More to Explore
La Ciénega was a seventeenth- century pueblo that was resettled by Spaniards in the early eighteenth century. Schackel notes that it was also called El Guicú, San José del Guicú, and La Cañada del Guicú in the eighteenth century (Schackel 1979:5-8). In 1777, Juan Candelaria’s 1777 reminiscences included mention of the settlement of Cienega in 1715. He added that it was four leagues from Santa Fé and was watered by Los Ojos del Alamo (Armijo 1929:282-284).
In 1776 Fray Domínguez identified Ciénega Grande as the settlement below Cieneguilla and five leagues from Santa Fé. He wrote that it lay in a kind of nook between two cañadas, and that the outlines of ancient ruins were visible at the site of this settlement, which might have been “pagan” pueblos (Adams and Chávez 1956:41). Morfi described Ciénega as a ranch on the Río de Santa Fé directly west of Alamo. It was home to four families (Thomas 1932:93).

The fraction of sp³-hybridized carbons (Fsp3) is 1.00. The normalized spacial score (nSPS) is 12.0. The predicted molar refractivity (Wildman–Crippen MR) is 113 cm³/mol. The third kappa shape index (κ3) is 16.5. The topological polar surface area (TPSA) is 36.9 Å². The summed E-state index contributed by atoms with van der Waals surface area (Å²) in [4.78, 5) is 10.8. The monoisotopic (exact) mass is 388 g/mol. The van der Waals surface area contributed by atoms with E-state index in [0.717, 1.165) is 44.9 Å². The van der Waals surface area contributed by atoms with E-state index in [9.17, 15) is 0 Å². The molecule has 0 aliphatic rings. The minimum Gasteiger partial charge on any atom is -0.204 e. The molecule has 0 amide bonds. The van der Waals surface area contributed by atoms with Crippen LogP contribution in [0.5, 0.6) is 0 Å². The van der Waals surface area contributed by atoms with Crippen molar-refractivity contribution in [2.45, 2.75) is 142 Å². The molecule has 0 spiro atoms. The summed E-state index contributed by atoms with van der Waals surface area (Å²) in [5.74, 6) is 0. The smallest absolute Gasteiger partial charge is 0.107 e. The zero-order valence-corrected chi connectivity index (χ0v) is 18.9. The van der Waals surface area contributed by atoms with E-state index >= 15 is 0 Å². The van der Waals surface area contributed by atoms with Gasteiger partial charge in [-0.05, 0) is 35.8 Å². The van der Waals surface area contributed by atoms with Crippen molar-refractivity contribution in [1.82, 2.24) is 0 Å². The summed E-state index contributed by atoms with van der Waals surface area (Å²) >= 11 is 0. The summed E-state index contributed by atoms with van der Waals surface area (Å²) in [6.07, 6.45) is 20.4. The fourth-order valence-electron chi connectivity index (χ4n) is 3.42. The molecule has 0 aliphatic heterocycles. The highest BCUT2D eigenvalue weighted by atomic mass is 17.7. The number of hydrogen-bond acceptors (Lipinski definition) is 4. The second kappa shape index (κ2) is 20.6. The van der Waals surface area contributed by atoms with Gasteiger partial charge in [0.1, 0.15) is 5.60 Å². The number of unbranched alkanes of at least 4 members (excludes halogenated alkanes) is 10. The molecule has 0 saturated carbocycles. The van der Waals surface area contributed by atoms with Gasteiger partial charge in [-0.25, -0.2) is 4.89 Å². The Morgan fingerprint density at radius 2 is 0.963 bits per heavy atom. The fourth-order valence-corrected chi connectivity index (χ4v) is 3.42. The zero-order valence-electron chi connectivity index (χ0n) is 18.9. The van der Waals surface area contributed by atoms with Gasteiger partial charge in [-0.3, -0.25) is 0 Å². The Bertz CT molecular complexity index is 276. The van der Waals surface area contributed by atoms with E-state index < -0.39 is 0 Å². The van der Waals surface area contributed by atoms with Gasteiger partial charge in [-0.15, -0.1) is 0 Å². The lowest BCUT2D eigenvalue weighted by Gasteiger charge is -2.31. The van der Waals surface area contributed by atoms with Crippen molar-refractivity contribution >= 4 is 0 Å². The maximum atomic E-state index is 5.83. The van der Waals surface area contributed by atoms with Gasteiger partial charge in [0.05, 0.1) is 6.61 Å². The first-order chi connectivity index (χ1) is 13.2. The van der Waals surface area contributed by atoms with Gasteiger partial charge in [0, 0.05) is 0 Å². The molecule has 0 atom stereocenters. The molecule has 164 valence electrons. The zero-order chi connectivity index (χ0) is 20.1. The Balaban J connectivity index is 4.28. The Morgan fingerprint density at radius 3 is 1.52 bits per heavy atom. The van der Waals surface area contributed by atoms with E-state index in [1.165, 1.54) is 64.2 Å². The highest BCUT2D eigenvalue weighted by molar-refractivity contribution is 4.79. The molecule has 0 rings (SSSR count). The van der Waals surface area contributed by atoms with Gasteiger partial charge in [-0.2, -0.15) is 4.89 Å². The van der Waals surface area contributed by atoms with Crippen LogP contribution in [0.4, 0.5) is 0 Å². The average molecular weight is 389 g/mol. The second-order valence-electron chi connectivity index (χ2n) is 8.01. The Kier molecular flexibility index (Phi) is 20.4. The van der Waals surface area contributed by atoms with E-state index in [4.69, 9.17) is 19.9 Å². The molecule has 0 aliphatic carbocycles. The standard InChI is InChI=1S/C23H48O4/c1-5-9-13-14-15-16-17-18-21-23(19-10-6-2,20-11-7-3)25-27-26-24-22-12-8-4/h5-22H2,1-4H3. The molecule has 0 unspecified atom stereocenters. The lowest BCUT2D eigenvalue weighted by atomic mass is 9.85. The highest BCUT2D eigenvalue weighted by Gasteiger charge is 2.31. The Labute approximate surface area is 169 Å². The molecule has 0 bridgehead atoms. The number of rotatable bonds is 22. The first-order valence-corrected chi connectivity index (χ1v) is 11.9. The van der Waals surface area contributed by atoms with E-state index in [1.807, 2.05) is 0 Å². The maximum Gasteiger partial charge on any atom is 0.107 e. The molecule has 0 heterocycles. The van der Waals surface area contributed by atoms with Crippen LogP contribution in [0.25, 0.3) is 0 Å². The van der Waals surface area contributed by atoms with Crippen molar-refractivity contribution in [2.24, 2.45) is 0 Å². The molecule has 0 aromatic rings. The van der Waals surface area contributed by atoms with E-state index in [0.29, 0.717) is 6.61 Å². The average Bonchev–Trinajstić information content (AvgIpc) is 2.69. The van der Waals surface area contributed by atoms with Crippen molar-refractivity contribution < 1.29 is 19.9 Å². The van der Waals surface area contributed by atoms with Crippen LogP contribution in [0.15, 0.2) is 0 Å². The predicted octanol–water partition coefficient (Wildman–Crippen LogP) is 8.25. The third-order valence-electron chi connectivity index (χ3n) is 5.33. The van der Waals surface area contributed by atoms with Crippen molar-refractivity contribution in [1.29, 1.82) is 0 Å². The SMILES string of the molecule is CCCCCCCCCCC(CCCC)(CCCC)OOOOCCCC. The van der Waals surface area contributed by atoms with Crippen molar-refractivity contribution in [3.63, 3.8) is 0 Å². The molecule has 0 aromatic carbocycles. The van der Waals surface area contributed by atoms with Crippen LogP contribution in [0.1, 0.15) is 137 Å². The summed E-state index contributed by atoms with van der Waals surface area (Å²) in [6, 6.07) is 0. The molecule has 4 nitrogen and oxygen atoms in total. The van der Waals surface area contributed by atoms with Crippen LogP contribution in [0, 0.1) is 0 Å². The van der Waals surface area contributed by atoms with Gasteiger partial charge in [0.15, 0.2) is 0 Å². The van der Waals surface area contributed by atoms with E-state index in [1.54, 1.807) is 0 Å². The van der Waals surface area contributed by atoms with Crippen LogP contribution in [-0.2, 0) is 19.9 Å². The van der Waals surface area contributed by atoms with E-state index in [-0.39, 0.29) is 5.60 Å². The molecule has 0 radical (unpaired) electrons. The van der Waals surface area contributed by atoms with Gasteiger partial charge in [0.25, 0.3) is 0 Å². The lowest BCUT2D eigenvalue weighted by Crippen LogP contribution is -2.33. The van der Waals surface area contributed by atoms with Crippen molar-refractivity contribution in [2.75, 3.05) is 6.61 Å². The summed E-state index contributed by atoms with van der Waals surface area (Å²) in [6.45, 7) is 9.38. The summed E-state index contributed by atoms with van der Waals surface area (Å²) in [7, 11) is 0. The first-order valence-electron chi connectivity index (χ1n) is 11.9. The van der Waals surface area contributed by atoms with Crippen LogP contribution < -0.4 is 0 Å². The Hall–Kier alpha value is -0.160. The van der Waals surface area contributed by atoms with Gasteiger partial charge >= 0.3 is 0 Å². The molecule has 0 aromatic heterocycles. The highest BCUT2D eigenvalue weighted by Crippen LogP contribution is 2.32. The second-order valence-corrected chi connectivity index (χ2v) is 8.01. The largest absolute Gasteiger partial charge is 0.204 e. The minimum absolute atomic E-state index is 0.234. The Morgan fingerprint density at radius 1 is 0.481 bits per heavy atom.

Pike’s 1807 map contained a town marked “Vitior” which Coues identified in 1895 as being at or near La Bajada. However, it has also been connected to the town of Cienega or Sienega, on a creek of the same name and two miles southeast of Cieneguilla (Coues 1895:II.613-614; III.950).